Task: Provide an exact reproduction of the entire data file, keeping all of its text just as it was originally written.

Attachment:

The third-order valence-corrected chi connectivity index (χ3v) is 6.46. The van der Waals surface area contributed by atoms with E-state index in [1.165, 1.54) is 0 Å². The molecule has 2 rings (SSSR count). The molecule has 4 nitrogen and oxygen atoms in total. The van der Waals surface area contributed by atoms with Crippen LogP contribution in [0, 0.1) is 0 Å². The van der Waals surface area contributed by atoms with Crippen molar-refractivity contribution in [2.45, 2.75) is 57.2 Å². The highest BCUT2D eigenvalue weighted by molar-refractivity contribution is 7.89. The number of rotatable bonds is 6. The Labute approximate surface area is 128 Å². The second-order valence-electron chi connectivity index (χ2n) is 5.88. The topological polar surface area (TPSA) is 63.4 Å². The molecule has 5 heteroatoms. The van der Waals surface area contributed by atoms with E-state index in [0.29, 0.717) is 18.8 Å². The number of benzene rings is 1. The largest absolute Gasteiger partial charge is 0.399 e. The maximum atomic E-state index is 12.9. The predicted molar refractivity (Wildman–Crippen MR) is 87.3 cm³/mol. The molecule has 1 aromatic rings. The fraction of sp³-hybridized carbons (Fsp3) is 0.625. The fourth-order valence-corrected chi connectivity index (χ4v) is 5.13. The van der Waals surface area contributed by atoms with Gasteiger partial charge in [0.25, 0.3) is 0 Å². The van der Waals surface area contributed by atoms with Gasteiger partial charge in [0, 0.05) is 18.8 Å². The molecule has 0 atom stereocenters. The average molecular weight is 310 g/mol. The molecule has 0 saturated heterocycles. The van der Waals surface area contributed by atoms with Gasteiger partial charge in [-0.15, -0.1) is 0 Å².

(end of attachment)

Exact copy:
The third-order valence-corrected chi connectivity index (χ3v) is 6.46. The van der Waals surface area contributed by atoms with E-state index in [1.165, 1.54) is 0 Å². The molecule has 2 rings (SSSR count). The molecule has 4 nitrogen and oxygen atoms in total. The van der Waals surface area contributed by atoms with Crippen LogP contribution in [0, 0.1) is 0 Å². The van der Waals surface area contributed by atoms with Crippen molar-refractivity contribution in [2.45, 2.75) is 57.2 Å². The highest BCUT2D eigenvalue weighted by molar-refractivity contribution is 7.89. The number of rotatable bonds is 6. The Labute approximate surface area is 128 Å². The second-order valence-electron chi connectivity index (χ2n) is 5.88. The topological polar surface area (TPSA) is 63.4 Å². The molecule has 5 heteroatoms. The van der Waals surface area contributed by atoms with E-state index in [0.29, 0.717) is 18.8 Å². The number of benzene rings is 1. The largest absolute Gasteiger partial charge is 0.399 e. The maximum atomic E-state index is 12.9. The predicted molar refractivity (Wildman–Crippen MR) is 87.3 cm³/mol. The molecule has 1 aromatic rings. The fraction of sp³-hybridized carbons (Fsp3) is 0.625. The fourth-order valence-corrected chi connectivity index (χ4v) is 5.13. The van der Waals surface area contributed by atoms with Gasteiger partial charge in [0.25, 0.3) is 0 Å². The van der Waals surface area contributed by atoms with Gasteiger partial charge in [0, 0.05) is 18.8 Å². The molecule has 0 atom stereocenters. The average molecular weight is 310 g/mol. The molecule has 0 saturated heterocycles. The van der Waals surface area contributed by atoms with Gasteiger partial charge in [-0.15, -0.1) is 0 Å².